Like Supermacs, the BT Young Scientist & Technology Exhibition shouldn't work but does. Now in its 49th year, the exhibition was as charming and chaotic as ever last week and an inspiration to another generation of children.
Again, like Supermacs, the idea is being exported to other countries, this time to Tanzania.
That's great but the idea could also surely be exported inside Ireland to other disciplines such as business.
There is a fantastic opportunity for a company somewhere in Ireland to organise the latent entrepreneurial talents of Irish children into something as wonderful and inspiring as the Young Scientist.
We often complain that schools are not business-minded, but what incentive do teachers of business, commerce or economics have to compete at national level?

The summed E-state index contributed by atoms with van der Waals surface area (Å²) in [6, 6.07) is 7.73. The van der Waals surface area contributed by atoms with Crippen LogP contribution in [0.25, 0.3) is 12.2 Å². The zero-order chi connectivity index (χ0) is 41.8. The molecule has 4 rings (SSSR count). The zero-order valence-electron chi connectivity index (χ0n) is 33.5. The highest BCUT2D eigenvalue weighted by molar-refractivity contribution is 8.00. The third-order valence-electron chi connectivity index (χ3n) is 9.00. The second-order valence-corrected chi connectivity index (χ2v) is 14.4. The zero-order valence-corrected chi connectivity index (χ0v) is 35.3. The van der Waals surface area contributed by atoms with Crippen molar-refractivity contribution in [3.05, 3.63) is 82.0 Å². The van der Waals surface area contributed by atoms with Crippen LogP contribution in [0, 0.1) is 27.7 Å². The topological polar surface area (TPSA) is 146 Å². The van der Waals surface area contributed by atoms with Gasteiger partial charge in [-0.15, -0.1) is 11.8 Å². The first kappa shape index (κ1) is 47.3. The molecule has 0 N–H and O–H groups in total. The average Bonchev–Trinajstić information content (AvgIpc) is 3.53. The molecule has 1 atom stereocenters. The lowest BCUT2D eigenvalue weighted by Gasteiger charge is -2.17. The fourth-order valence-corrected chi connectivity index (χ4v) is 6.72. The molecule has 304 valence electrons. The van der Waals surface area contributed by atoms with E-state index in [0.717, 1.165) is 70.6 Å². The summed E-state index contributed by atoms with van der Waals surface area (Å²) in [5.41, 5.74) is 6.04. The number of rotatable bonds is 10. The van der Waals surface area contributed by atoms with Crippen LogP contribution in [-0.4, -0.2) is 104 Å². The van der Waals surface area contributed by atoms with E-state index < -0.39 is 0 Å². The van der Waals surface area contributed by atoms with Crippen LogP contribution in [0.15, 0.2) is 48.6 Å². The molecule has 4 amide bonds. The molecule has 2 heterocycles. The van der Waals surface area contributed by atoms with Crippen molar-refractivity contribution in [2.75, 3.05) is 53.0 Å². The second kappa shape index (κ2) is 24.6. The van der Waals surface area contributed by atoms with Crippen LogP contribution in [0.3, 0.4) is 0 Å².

Schools are full of bright ideas and bright people. There are national competitions for everything from music and sport to science and art sponsored by great names from the business world but there is no great challenge for those interested in making money.
BT Young Scientist is already doing a great job of helping students to think commercially; the young exhibitors are given a helpline number for the Patents Office in Kilkenny and BT has devised a commercialisation course where they choose about 30 students to attend a business bootcamp.
Some, such as 2005 winner Patrick Collison who went on to study at MIT in Boston, have already set up and sold companies for many millions. Forty years earlier, Kildare teenager John Monahan won the competition. He now chairs a biotech company called Avigen in California.
That's all very well but surely some company out there could encourage a new generation of business ideas?